My positions regarding DRM measures:
- I will not spend money on digital content if I cannot freely copy it and use it wherever I copy it to.
- I will not knowingly spend money on technology which supports non-copyable digital content.
This means no Kindle, and no Blu-Ray player until I can obtain copying software/hardware. (Right now, it's just not worth the money to even buy playing equipment.) I avoided buying DVDs until I found software capable of copying them. I have "ripped" most of my CD library to computer files, which is where I listen to them. (Fortunately, I have never encountered a copy-protected CD, as far as I can tell.) Our DVD collection is slowly being backed up as storage gets cheaper.
On the other side of the matter:
- For material which ends up in my hands on terms to which the artist(s) did not consent (i.e. an illegal copy):
- I will make every effort to compensate the artists/production, with priority given to (a) material I like and/or play repeatedly, and (b) material that is less popular and/or less well-funded.
- I will also make efforts to obtain a legal copy, although this takes second priority over compensating the artists/producers. (Unfortunately, it is also often the easiest/cheapest solution -- e.g. used CDs -- while also not actually benefiting the artists in any clear way.)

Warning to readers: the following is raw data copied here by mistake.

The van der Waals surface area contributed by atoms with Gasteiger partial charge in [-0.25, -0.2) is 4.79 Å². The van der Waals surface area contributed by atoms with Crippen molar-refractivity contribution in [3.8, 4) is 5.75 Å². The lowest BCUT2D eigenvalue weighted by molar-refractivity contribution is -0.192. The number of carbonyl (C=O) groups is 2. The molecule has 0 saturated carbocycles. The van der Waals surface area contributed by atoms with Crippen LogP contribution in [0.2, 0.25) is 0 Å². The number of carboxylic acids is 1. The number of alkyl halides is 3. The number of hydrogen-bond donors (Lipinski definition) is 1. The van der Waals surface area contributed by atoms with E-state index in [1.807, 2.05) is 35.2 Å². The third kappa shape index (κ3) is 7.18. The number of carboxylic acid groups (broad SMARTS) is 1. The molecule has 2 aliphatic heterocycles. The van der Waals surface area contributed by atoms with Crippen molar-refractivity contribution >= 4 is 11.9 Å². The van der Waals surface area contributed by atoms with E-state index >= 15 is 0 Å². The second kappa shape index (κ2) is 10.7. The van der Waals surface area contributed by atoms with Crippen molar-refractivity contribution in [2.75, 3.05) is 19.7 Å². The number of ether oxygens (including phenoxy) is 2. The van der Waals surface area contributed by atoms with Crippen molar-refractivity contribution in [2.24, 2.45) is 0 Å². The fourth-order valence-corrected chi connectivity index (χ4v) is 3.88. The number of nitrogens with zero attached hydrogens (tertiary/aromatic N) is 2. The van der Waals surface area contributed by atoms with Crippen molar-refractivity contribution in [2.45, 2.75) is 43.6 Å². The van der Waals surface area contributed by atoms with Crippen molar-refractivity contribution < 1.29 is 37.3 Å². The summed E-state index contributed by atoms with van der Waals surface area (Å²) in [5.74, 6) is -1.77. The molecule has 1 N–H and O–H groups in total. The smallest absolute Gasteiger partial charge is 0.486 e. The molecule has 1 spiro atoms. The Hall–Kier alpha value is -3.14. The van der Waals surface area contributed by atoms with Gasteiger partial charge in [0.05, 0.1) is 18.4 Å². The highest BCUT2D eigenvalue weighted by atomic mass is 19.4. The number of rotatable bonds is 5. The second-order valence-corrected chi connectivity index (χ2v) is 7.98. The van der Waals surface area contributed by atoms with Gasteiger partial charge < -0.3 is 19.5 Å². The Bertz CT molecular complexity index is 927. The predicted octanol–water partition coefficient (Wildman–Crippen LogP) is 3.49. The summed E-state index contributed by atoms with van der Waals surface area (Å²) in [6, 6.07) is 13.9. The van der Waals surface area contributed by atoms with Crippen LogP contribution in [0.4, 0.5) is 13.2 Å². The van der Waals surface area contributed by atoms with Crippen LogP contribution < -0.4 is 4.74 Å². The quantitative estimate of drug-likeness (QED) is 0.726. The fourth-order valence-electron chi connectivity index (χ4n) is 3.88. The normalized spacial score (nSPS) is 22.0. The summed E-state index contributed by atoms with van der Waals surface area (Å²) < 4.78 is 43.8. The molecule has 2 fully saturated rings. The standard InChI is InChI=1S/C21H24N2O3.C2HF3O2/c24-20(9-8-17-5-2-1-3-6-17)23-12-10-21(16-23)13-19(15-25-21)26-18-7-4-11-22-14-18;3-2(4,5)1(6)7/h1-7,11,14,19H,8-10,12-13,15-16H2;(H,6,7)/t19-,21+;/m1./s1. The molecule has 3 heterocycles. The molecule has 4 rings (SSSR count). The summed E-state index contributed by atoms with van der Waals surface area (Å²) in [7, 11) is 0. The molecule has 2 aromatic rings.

- If I am in a net-loss situation financially, though, I'm not going to spend money I don't have in order to do this unless I think the artist is especially needy.
- I will not go out of my way to obtain materials to which I do not already effectively own a license (e.g. torrenting an album I already own on vinyl is ok, especially if it hasn't been remastered or otherwise improved from the version I have; torrenting an album I don't have in any form is something to avoid, unless it's the only way to get it).
- I agree with the idea expressed by Rick Falkvinge that DRM should be banned -- or, more precisely, that there should be no laws against circumventing it.